The theme of revenge as depicted in Homer's The Odyssey comes into play when Odysseus exacts his punishment on the wooers that invaded and denigrated his home. The revenge, in my opinion, was not only acceptable, but also, a necessity given the gravity of the situation. Although Odysseus' justice was swift and severe, this epic could not allow moderation in punishment, as it wouldn't follow the grandiosity of the story's theme. The actions of Odysseus were justified because he endured years and years of turmoil and battle.
In Homer’s The Iliad, epic hero Achilles serves as an example of how rage, when unchecked, leads to disastrous repercussions. Achilles, though nearly superhuman in his physical abilities, struggles repeatedly to contain his anger. Throughout The Iliad, as Achilles’ fury compounds, the consequences of his actions become catastrophic, eventually leading to the death of his best friend, Patroclus. Although Achilles ultimately chooses to avenge Patroclus’ death and achieve his own kleos, or honor, his rage-driven actions lead to the death of many Achaean soldiers, and change the course of his fate.
Conclusion: As we can see there are many different examples of revenge in Beowulf. That all play a vital and very important role in the plot of this story. It basically keeps you on your toes wondering what is going to happen next. They all take revenge on people for different things. Grendel 's mom takes revenge on the meade hall of heorot and people there because of the loss of her son, While Beowulf takes revenge for the loss of his companion.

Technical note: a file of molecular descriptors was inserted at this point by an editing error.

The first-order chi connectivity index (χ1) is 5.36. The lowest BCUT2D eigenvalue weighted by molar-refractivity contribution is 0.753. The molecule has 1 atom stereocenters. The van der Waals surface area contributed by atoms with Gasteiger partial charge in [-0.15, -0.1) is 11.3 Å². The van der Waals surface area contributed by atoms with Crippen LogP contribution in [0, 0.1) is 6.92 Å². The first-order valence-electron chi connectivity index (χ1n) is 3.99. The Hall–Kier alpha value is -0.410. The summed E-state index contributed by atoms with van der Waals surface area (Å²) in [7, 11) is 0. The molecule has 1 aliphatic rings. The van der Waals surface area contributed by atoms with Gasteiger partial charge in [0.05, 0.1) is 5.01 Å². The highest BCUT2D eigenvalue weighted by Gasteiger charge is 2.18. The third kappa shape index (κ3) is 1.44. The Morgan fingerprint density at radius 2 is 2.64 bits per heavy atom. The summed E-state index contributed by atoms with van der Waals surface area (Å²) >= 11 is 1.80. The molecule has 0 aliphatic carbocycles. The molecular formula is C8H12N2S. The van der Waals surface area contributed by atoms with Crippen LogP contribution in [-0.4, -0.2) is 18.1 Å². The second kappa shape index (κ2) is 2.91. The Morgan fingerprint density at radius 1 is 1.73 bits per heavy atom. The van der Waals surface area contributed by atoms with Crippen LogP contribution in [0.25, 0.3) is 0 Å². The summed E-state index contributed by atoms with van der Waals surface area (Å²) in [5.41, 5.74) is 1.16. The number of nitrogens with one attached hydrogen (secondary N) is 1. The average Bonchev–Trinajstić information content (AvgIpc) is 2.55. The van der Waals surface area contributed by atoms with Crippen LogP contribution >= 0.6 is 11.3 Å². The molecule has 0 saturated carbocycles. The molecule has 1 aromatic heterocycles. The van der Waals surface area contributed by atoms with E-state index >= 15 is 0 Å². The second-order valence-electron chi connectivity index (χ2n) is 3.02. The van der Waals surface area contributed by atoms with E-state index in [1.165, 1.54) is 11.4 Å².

English 271 Achilles and Hector in The Iliad and Medea and Jason Medea all have characteristics that potentially led to their downfall. Achilles is a very angry man and it leads him to do unspeakable things. Hector is very prideful and in the end clouds his judgement. In Medea, Medea is revengeful and all she thinks about his getting revenge. Jason is insensitive and in the end it cost him his family.
In Book 3, Hector spurs Paris by taunting and insulting him, calling him a “curse to [his] father, [his] city, and all of [his] people” for his lack of courage and perseverance (3.58). This prompts Paris to present the idea of a duel against Menelaus, in which they will “fight it out for Helen and all her wealth” (3.86). Other times, this fighting spirit is regained through leaders’ compliments and encouragement. Before the war begins again after the duel between Menelaus and Paris, Agamemnon was “quick to salute [Idomeneus] and sing his praises” (4.292). He urges Idomeneus to “be that fighter you claimed to be in all the years gone by,” which spurs Idomeneus to “cut down Phaestus” (5.48).